I want to start out this piece by acknowledging that it’s purely speculative and that I have no real information on this whatsoever. It is merely a combination of circumstances and my opinion on it.
When Oliver Kylington was drafted by the Calgary Flames with the 60th overall pick in the 2015 draft, many were celebrating what seemed to be a steal by Brad Treliving. He had been projected in some draft boards to be a first round pick, so grabbing him late in the 2nd seemed like a solid move.
For the most part it has been a decent move, Kylington has dressed in 87 games for the Flames with only nine players drafted after him having dressed for more. Kylington has always been known more so for his flashy offensive potential, and that showed in 2017-18 when he had 35 points in 62 games. He split last year between the Flames and Stockton and has essentially been in Calgary all of this year save for a quick three game weekend with the Heat.
It looks like his developed may have slowed this year though with him only putting up 7 points in 48 games compared to 8 points in 38 games last year. Points aren’t always a great indication for a defenseman, but for a guy who’s offensive upside has been highly touted, you’d hope to at least see some sort of improvement. This also doesn’t mention his defensive game which has been passable at best for most of the season. Kylington also hasn’t really seen his role grow at all over the season, still hovering in the mid-to-low teens in terms of ice time each night.
As you can see above, both of his basic and underlying numbers haven’t really shown any sort of improvement this season. For comparison here is Rasmus Andersson:
As a result of the Flames blueline being depleted with injuries to Mark Giordano and Travis Hamonic, it wasn’t overly surprising when the Flames made a deadline acquisition of Derek Forbort to bolster the bottom pairing. However what was surprising was the acquisition of Erik Gustaffsson a few minutes later, as the Flames added two defensemen to the roster.
Sure part of it was to cover the injuries, but another angle on these trades was that the Flames really don’t seem to have a lot of faith in Kylington as this was the second straight year they acquired a depth defenseman who pushed him out of the lineup.
Kylington has not played in any of the five games since the trade deadline, and is at best seventh on the Flames depth chart right now and would fall to eighth when Travis Hamonic returned. Of course a lot of that could change this summer with Hamonic, Gustafsson, Forbort, and T.J. Brodie all hitting the market as UFA’s. However that might not actually mean much as management showed that they had a preference of spending assets rather than handing him more responsibility for two years in a row.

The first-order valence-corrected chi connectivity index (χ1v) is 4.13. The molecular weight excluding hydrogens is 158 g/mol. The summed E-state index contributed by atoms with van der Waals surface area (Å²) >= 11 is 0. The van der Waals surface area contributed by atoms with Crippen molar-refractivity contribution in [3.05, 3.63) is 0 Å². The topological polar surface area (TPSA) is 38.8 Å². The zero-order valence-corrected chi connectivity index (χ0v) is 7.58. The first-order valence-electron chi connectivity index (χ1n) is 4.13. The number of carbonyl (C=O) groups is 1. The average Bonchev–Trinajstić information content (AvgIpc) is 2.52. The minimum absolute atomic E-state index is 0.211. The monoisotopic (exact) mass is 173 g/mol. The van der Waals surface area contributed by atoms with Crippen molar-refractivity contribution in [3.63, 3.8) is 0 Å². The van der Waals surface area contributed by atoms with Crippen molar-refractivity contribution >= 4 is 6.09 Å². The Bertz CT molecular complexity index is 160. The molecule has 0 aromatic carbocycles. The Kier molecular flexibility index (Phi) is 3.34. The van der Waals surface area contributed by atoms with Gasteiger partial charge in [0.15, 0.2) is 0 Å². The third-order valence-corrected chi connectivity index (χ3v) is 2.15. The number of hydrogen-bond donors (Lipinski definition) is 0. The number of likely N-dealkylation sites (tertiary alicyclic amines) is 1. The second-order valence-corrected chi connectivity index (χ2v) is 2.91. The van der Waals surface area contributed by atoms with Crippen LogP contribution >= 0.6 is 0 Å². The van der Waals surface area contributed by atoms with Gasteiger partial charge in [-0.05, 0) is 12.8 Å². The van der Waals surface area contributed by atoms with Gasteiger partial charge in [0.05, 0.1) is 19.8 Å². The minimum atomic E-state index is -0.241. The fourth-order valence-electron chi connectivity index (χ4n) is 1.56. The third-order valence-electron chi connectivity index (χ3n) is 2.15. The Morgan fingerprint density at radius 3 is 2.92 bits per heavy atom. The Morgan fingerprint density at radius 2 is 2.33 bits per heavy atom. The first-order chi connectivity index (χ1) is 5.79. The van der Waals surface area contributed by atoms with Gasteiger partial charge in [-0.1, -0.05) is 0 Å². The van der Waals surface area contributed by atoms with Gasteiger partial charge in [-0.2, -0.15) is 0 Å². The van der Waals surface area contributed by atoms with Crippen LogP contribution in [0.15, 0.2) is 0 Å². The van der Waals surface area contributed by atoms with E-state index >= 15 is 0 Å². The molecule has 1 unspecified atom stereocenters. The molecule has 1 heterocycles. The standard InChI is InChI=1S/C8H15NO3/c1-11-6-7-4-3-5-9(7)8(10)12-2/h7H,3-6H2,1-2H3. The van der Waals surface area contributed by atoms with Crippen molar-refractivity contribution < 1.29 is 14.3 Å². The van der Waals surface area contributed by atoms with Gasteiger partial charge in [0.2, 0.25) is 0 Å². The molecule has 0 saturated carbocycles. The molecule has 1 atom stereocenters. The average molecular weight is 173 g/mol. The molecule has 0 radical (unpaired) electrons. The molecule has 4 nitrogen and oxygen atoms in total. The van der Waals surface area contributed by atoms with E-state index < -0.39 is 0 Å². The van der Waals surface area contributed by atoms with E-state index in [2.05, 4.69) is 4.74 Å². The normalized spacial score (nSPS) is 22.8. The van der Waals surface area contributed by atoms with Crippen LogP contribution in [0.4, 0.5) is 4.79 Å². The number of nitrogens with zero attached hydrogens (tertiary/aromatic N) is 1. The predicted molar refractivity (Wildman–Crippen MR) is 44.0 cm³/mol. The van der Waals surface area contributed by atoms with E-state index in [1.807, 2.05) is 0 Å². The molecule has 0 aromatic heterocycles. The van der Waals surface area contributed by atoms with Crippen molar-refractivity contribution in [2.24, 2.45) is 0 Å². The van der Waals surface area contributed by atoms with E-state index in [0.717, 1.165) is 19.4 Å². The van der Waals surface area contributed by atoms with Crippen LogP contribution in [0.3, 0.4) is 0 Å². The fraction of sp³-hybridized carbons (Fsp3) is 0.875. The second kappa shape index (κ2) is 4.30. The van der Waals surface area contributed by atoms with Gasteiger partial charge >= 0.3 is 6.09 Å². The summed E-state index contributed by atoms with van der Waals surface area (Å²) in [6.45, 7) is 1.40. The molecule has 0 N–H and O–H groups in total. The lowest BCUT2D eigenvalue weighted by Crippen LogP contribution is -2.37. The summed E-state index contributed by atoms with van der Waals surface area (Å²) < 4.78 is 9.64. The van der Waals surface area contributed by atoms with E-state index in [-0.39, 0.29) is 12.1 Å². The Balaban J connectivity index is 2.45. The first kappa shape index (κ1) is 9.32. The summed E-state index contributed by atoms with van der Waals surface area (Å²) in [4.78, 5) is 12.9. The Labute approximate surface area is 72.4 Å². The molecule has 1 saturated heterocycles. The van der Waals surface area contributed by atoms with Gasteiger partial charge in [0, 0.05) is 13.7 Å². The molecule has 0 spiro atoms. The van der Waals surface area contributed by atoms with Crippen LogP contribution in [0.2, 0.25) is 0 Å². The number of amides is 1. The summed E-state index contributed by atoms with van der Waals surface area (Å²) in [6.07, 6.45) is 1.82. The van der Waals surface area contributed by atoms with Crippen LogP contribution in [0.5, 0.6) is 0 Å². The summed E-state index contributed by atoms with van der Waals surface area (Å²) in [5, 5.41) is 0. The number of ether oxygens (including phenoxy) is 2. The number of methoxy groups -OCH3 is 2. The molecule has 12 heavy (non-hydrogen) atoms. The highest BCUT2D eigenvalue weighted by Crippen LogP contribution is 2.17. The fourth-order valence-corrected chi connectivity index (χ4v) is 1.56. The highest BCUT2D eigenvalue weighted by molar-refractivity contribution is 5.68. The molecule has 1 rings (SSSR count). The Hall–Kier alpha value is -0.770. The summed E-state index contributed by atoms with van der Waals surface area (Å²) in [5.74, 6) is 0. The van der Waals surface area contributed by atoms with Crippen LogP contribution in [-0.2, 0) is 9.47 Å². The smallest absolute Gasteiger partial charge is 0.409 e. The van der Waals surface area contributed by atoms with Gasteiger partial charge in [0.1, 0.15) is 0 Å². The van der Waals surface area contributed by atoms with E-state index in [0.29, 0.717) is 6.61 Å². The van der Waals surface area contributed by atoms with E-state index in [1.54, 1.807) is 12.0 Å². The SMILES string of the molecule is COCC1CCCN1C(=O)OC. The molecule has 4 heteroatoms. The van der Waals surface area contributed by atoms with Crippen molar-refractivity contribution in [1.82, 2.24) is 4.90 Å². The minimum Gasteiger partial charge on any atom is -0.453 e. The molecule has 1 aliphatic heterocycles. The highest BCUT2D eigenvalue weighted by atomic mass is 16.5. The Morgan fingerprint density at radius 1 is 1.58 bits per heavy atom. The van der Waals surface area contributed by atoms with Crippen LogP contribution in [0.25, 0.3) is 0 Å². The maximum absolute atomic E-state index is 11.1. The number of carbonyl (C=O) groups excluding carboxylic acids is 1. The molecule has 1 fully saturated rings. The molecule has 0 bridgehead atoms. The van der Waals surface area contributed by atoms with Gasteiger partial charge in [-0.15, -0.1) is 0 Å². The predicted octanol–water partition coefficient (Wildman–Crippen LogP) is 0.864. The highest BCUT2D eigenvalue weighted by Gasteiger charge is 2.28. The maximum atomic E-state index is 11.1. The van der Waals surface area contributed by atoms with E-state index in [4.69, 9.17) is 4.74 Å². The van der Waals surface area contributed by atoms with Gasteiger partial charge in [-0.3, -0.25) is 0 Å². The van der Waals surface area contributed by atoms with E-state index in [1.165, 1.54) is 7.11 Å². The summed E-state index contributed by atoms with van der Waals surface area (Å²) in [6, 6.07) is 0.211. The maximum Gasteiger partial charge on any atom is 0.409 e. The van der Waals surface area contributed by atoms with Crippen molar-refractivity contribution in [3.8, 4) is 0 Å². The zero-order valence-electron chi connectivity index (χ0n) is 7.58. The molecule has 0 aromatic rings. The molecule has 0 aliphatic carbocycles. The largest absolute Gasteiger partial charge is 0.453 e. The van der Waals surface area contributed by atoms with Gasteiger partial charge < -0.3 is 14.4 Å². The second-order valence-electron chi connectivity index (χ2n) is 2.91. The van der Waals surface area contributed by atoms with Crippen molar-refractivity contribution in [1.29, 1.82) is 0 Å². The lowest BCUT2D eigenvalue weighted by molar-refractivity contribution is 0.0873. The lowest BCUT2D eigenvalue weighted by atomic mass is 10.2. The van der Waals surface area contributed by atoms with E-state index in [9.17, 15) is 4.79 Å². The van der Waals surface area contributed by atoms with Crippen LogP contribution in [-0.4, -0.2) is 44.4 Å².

This all seems to lead back to what the organization’s plan is for Kylington going forward.
He wasn’t sent down to Stockton at the deadline which means he’s ineligible for the AHL Playoffs as the Heat look to make a run, but he also doesn’t seem to be in the conversation on getting NHL ice time barring injury.
EDIT: Kylington was papered down to Stockton on deadline day so he is potentially eligible to play for the Heat in the playoffs, which makes more sense than being in the press box on Hamonic’s return.
Kylington is a pending RFA and will likely be quite cheap to bring back on a short term deal. Another option for him is that he becomes a trade chip if the Flames look to improve at the draft. He is still a highly touted prospect and could be a good part of fetching the Flames a proven NHLer from a rebuilding club. A lot of where the team decides to go with him may come down to how negotiations are moving with the club’s other pending free agents.
Finally, your last option for where his future may end up is that the Flames bring him back for next season, and then expose him in the 2021 expansion draft, hoping Seattle might go for youth and potential ahead of taking an older more established NHLer off the team. It seems that Calgary is going to lose a good player no matter what, so perhaps losing Kylington might actually make more sense. Of course it would be up to Seattle to take him. Chances are he’ll be exposed even if the Flames start to look more favorably on him as Noah Hanifin, Juuso Valimaki (if he plays this year and has to be protected) and Rasmus Andersson all seem more important to keep, not even including Mark Giordano as well.
One thing seems to be abundantly clear, and that is the Flames don’t trust Kylington right now to take on an increased role. That could change over time, but with the defensive core reshaping over this summer, he might not have the time to change their minds. His situation will be an interesting one to watch as the season wraps up and we head into the summer.
by Michael MacGillivray